In the year 2077, the descendants of West Valley resident, Larry Carmichael, will be thanking him for his deft iPhone recording of Def Leppard at Usana amphitheater on June 23, 2014.
“We view it at every family gathering, along with all his other goddamn recordings,” said a grownup granddaughter of the cinematographer several decades from now. “You can kind-of hear it, so that’s cool. What a winner my grandpa was, and how thoughtful of him to pass this cinematic masterpiece on to us.”
“We’ll cherish this sprawling, incoherent, barely-watchable treasure for generations,” said the man’s great grandson, speaking from years into the future.
Knowing the importance of recording this seminal concert for his progeny’s viewing pleasure was not lost on Larry. “Sure, I could have put down the phone and just watched and enjoyed the show like a normal person, but that would have been the selfish way to go,” he said. “I mean, the fruit of my loins are going to think it’s pretty cool that their begetter went to awesome hard-rock shows like this.”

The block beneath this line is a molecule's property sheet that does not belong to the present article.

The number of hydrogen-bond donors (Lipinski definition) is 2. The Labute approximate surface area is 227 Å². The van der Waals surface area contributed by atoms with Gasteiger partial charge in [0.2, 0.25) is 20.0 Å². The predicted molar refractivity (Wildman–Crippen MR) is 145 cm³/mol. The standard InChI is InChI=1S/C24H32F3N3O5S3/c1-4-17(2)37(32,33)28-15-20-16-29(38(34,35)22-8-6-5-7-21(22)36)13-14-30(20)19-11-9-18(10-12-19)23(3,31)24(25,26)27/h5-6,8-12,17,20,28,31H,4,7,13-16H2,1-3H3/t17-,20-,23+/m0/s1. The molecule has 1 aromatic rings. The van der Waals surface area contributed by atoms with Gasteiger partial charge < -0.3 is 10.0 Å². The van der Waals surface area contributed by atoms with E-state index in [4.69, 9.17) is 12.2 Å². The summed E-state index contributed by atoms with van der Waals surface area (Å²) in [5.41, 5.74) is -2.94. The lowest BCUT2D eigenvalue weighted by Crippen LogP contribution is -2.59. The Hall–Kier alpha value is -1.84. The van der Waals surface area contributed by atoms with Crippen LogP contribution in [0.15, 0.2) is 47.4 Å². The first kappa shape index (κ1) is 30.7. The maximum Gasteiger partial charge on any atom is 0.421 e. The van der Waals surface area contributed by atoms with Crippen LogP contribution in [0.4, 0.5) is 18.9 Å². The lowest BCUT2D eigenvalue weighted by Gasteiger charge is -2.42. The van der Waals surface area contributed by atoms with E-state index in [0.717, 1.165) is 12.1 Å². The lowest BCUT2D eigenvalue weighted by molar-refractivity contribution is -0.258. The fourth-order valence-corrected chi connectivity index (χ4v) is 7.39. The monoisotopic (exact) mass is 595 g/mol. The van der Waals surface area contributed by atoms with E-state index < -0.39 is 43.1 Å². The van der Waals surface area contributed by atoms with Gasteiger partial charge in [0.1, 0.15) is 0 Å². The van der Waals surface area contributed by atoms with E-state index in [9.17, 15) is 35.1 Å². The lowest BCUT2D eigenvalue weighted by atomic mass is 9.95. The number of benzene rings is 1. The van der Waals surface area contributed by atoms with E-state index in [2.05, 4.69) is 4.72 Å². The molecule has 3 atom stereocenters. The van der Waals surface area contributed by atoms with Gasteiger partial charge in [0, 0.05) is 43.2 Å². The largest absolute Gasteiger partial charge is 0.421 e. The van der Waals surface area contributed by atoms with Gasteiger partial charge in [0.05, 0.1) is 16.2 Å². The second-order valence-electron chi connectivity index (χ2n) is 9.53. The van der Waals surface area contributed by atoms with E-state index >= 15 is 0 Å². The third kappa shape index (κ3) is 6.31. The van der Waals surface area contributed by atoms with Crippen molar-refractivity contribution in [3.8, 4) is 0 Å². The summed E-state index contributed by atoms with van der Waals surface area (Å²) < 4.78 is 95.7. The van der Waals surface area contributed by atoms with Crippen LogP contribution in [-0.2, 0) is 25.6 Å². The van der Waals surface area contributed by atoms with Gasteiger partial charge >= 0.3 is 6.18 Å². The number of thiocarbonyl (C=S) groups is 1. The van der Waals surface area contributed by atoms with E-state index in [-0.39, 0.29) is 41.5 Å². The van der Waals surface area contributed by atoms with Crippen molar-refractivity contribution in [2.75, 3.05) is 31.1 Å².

Besides the thrill of listening to choppy sound and watching visuals mostly blocked by the heads of attendees in front of their forebear, Larry’s as yet unborn kin are impressed at his decision to film the concert in portrait display — a bold departure from the fuller, arguably more viewer-friendly display of landscape.
“The deliberate choice of portrait display was artistically savvy, I think,” said a future nephew of Larry’s. “He could’ve filmed in landscape so it wasn’t just a small sliver on the screen, but from what I know of him he was never one to be conventional like that.”
The forthcoming scions of Larry are even more delighted to be watching this brilliantly shot, masterfully executed theatrical experience with the added plus of Larry’s drunken hollering and shitty camera holding.
“It really helps me to understand my dad,” said Larry’s geriatric son in a year distant from now. “He didn’t want to just show us the concert. He wanted us to see him as he was — impassioned, living life to the fullest, and inebriated.”